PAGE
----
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James Baldwin  1924 ~ 1987

“[Baldwin] uses words as the sea uses waves, to flow and beat, advance and retreat, rise and take a bow in disappearing…The thought becomes poetry and the poetry illuminates the thought.”
~ Langston Hughes

Anita’s Note: Once again I am on an intense revising schedule. When I’m not writing—or performing some nettlesome business of life—I read—having learned from novelist AJ Verdelle how to read like a writer—pen in hand, a hunter wielding a spear, looking for fresh meat. There is one place I have come to count on for a high yield: anything Baldwin. Right now I’m reading his 1962 novel, Another Country, set in Greenwich Village, Harlem and France, portraying many taboo themes.

Earlier this week I stumble off to bed around 2:AM leaving the book open on my desk at Book One/Chapter 3/page127. A few hours later, rested, watered and fed, I come back to work and something draws me to that open page. Midway down I find the gem below; Baldwin brilliantly tucked a passage on craft  into the interior monologue of his character, Vivaldo. Oh happy day! straight from the master’s acerbic mind to any soul lucky enough to be reading.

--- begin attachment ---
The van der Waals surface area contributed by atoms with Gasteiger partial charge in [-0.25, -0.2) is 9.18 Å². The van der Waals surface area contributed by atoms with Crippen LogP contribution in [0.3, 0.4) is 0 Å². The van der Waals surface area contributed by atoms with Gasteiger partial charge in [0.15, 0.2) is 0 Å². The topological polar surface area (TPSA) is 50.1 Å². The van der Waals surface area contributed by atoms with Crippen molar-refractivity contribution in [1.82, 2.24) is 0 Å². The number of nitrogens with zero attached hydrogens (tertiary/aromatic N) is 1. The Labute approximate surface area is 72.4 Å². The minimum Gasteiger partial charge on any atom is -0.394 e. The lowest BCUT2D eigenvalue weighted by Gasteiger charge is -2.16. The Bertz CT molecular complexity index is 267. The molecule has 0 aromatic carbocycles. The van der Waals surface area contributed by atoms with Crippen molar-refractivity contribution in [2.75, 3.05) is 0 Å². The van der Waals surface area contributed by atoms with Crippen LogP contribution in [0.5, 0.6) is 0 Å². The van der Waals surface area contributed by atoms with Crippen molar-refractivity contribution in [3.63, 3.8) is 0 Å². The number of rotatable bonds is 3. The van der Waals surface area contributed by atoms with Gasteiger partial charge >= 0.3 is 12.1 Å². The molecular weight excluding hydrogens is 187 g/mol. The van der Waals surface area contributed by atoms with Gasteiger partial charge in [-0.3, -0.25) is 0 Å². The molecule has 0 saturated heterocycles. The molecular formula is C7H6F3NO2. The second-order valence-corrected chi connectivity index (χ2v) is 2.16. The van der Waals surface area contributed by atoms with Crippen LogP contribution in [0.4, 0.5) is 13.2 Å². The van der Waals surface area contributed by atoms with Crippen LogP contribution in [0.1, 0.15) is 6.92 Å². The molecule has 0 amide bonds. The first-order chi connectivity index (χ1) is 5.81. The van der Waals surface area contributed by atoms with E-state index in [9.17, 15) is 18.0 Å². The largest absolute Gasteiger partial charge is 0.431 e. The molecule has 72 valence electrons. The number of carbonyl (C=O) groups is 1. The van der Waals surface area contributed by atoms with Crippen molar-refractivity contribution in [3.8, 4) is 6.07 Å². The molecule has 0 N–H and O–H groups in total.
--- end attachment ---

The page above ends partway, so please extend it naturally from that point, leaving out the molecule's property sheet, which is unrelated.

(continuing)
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It is a Saturday in early March and Vivaldo stands at his window watching “the morning rise”. The narrative summary reflects his mood and I’ve speared the strokes that paint this mood: wind blowing with a dispirited moan/writing not going well/feeling weary/and finally the reason for this paralysis:

“He did not seem to know enough about the people in his novel. They did not seem to trust him. They were all named, more or less, all more or less destined, the pattern he wished them to describe was clear to him. But it did not seem clear to them. He could move them about but they themselves did not move. He put words in their mouths which they uttered sullenly, unconvinced. With the same agony, or greater, with which he attempted to seduce a woman, he was trying to seduce his people: he begged them to surrender up to him their privacy. And they refused — without, for all their ugly intransigence, showing the faintest desire to leave him. They were waiting for him to find the key, press the nerve, tell the truth. Then, they seemed to be complaining, they would give him all he wished for and much more than he was now willing to imagine.”

 

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Stay tuned for my post on the new Baldwin documentary: I Am Not Your Negro. Needless to say, this is a must see.

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